Now Martha was married to Thomas Morgan Carrier, who, at least according to family legend (therefore not proven, nor, probably, provable) had been, in fact, born in Wales, had served in the army of Charles I, and was one of the personal guards of Charles I due to his considerable height (about 7’). (The story goes that the king liked tall people to surround him.) Anyway, Thomas left the royal army to serve with Cromwell during the Commonwealth and was, eventually, selected to guard the stage during Charles I’s execution. It’s said that, when the chosen executioner refused to perform the beheading, Thomas actually accomplished this act himself.
It has always been of some interest to me that while Martha and several of their children were accused of being witches (only Martha was convicted and executed), I have never found any mention of even the slightest suspicion of an accusation of Thomas. Now, no one knew for certain who Charles’ actual executioners were (they were masked), although we do know that when Charles II was returned to the throne, he made strenuous efforts to seek out and punish 49 named (known) individuals and the two unknown executioners as regicides (a capital offense). The story that Thomas was one of the “… two unknown executioners….” was, apparently, known in Salem, at least as rumor, and would seem to have made him somewhat vulnerable. But, although his wife and family were accused of witchcraft, I have encountered no references to Thomas being accused (of witchcraft or anything else) in the research I have done regarding the witchcraft trials. In fact, he is virtually ignored.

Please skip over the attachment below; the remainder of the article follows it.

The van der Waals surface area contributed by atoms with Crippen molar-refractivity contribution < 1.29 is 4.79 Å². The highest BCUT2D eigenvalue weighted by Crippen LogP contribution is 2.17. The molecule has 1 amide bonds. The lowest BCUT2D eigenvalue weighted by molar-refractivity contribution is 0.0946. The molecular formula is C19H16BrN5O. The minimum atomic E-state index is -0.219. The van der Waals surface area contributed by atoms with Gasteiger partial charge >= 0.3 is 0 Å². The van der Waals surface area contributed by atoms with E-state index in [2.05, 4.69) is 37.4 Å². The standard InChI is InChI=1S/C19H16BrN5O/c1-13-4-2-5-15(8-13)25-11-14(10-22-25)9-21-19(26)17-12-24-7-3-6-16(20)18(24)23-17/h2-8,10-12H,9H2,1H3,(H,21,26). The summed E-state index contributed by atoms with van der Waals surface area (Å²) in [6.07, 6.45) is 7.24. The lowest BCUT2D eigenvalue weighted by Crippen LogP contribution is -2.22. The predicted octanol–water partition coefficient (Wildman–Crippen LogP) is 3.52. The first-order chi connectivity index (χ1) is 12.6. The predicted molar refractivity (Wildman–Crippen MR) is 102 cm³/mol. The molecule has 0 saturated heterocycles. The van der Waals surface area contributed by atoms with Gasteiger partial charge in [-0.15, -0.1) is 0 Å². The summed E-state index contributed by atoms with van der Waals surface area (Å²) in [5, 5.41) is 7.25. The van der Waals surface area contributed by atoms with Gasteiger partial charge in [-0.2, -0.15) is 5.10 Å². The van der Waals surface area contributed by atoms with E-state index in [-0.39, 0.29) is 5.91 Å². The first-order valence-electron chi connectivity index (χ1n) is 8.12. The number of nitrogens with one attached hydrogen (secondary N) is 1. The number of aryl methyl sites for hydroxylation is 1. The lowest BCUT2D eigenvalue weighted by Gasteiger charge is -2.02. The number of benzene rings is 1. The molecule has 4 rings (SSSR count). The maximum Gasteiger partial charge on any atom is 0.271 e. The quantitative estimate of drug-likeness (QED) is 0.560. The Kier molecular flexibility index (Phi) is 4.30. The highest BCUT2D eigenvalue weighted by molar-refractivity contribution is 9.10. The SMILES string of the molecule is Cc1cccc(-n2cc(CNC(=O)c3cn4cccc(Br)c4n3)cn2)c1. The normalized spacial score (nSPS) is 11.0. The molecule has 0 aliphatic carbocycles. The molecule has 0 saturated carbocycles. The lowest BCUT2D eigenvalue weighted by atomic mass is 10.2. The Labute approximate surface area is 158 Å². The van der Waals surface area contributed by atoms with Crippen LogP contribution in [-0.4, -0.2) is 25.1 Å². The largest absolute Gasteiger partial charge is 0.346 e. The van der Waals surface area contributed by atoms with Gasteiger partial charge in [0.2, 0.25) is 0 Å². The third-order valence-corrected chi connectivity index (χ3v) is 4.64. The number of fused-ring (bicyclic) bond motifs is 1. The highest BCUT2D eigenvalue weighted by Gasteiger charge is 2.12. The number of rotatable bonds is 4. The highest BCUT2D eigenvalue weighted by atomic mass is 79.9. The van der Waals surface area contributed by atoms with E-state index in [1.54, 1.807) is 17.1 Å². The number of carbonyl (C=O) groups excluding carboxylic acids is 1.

What brings all of this to mind is my recent acquisition of a copy of the book, Salem Possessed: The Social Origins of Witchcraft. This is an interesting read (although not an easy nor a quick one) at least if you have an interest in the occurrences at Salem. In this 1974 book, Paul Boyer and Stephen Nissenbaum spend their efforts developing the idea that the Salem experience was an outgrowth of changes in the social, economic, political, and religious circumstances in Salem Village (now Danvers). I have to admit that I think they make a pretty good case, as far as it goes. My objection is that it doesn’t seem to go far enough.